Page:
Scott Fitzgerald, and it is replete with figurative language. The two speakers in the passage are Jordan Baker and Nick Carraway, the narrator of the story. Most of the figurative language can be found in the initial paragraph of the passage:
Existential Thought in the Works of F. Scott Fitzgerald used his writing in an attempt to make sense of the world and to share that understanding with his audience.
However, most of the conclusions that Fitzgerald reached dismiss meaning rather than reveal it; he seems to have discovered human existence to be meaningless and absurd, with no obvious purpose or absolute truth to be found. While Existentialist writers later found this to be an ultimately liberating realization, Fitzgerald never became comfortable with it.
Fitzgerald was not born into wealth, yet the two loves of his life, Ginevra King and Zelda Sayre, were both from rich families, and his economic standing was an obstacle in both relationships. Fitzgerald presents capitalism as a destructive force that dominates and distorts the way that people living within it view reality.
Lower class individuals are led to feel inferior to the upper class, which is a position that capitalism supports through the more opulent and privileged lifestyle that it grants its rich.
Consequently, I am not ugly, for the effect of my ugliness, its power to repel, is annulled by money…. Does not my money, therefore, transform all my incapacities into their opposites? They are different from you and me. They possess and enjoy early, and it does something to them, makes them soft where we are hard, and cynical where we are trustful, in a way that, unless you are born rich, it is very difficult to understand.
They think, deep in their hearts, that they are better than we are because we had to discover the compensations and refuges of life for ourselves. He must have His price. And yet, when the moment arrives, at the conclusion of the first kiss, she comes to a surprising realization: Sisyphus has been sentenced by the god to, for all of eternity, push a rock up a mountain, only to see the rock tumble back down again.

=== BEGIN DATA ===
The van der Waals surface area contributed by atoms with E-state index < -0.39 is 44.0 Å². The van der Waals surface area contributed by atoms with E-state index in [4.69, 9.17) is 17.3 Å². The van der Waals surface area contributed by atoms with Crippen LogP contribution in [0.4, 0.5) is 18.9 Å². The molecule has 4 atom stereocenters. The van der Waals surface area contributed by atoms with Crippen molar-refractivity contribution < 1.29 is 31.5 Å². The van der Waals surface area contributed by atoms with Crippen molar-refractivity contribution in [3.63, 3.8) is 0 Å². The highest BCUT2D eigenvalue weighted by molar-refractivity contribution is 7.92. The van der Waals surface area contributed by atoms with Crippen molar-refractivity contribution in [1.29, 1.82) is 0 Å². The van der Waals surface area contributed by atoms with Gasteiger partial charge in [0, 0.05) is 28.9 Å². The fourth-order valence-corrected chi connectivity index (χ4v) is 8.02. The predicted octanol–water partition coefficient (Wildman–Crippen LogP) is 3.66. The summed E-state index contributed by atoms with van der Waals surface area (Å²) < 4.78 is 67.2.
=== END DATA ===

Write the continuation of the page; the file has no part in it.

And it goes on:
There is no reason why some people, like Jay Gatsby, should be born into poverty, while others, like Tom and Daisy Buchanan, are born into affluence. Most importantly, there is no reason why, in reality, Zelda Fitzgerald should be schizophrenic.
As early as his first novel, Fitzgerald indicates a lack of faith in god, as Amory Blaine is unable to find meaning in religion in This Side of Paradise. Existentialism presents the possibility of what Camus refers to as an absurd hero- a person who ignores the values of his society in order to live the life that he wants to live, who is a hero because he has chosen his own path and his own struggle and has followed that path in spite of what the world around him would have him do.
While Fitzgerald and his characters never seem satisfied with their lives, they do seem to be able to find some solace in relationships. Everything else wore out. Relationships are not things to be acquired and to then be forgotten about; they are just the sort of lifelong struggle Fitzgerald prescribes.
Scott Fitzgerald and the Craft of Fiction. Southern Illinois University, The Art of F. The Man and His Work.In the middle of the roaring ’s, author F. Scott Fitzgerald published The Great Gatsby, examining the fight for the American dream in the lives of his characters in New York.
Fitzgerald illustrates for the reader a picture of Gatsby’s struggle to obtain the approval and . A collection of quotes attributed to American novelist and short-story writer F. Scott Fitzgerald.
Enjoy the best F. Scott Fitzgerald Quotes at BrainyQuote. Quotations by F. Scott Fitzgerald, American Author, Born September 24, Share with your friends. Everybody's youth is a dream, a form of chemical madness.
F. Scott Fitzgerald. Youth, Dream, Madness, Chemical, Form. F. Scott Fitzgerald (author) The American Dream. The Great Gatsby ( book) Society. Literature. Books. What is Fitzgerald's message about the American Dream in the Great Gatsby?
Does Fitzgerald believe that the American Dream is achievable? Why or why not? Update Cancel. ad by Grammarly. A vibrant self-portrait of an artist whose work was his life. In this new collection of F.
Scott Fitzgerald's letters, edited by leading Fitzgerald scholar and biographer Matthew J.
Bruccoli, we see through his own words the artistic and emotional maturation of one of America's most enduring and elegant authors. F. Scott Fitzgerald’s Books 'This Side of Paradise' () This Side of Paradise is a largely autobiographical story about love and greed.
The story was centered on Amory Blaine, an ambitious.